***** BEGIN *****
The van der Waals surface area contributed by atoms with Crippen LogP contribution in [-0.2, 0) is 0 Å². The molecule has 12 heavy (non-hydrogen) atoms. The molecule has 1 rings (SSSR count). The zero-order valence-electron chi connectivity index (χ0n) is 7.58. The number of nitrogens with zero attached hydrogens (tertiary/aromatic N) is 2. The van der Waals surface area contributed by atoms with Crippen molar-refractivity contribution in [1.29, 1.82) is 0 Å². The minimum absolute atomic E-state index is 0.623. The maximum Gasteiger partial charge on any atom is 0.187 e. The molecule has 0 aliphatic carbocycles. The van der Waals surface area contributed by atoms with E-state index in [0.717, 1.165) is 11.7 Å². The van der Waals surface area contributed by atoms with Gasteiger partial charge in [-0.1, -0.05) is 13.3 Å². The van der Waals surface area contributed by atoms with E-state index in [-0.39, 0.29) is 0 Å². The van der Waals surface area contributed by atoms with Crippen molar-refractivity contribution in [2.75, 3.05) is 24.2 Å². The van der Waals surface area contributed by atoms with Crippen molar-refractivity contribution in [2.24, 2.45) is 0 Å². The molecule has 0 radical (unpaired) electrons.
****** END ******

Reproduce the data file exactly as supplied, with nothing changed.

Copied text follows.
The van der Waals surface area contributed by atoms with Crippen LogP contribution in [-0.2, 0) is 0 Å². The molecule has 12 heavy (non-hydrogen) atoms. The molecule has 1 rings (SSSR count). The zero-order valence-electron chi connectivity index (χ0n) is 7.58. The number of nitrogens with zero attached hydrogens (tertiary/aromatic N) is 2. The van der Waals surface area contributed by atoms with Crippen molar-refractivity contribution in [1.29, 1.82) is 0 Å². The minimum absolute atomic E-state index is 0.623. The maximum Gasteiger partial charge on any atom is 0.187 e. The molecule has 0 aliphatic carbocycles. The van der Waals surface area contributed by atoms with E-state index in [0.717, 1.165) is 11.7 Å². The van der Waals surface area contributed by atoms with Gasteiger partial charge in [-0.1, -0.05) is 13.3 Å². The van der Waals surface area contributed by atoms with E-state index in [-0.39, 0.29) is 0 Å². The van der Waals surface area contributed by atoms with Crippen molar-refractivity contribution in [2.75, 3.05) is 24.2 Å². The van der Waals surface area contributed by atoms with Crippen molar-refractivity contribution in [2.24, 2.45) is 0 Å². The molecule has 0 radical (unpaired) electrons.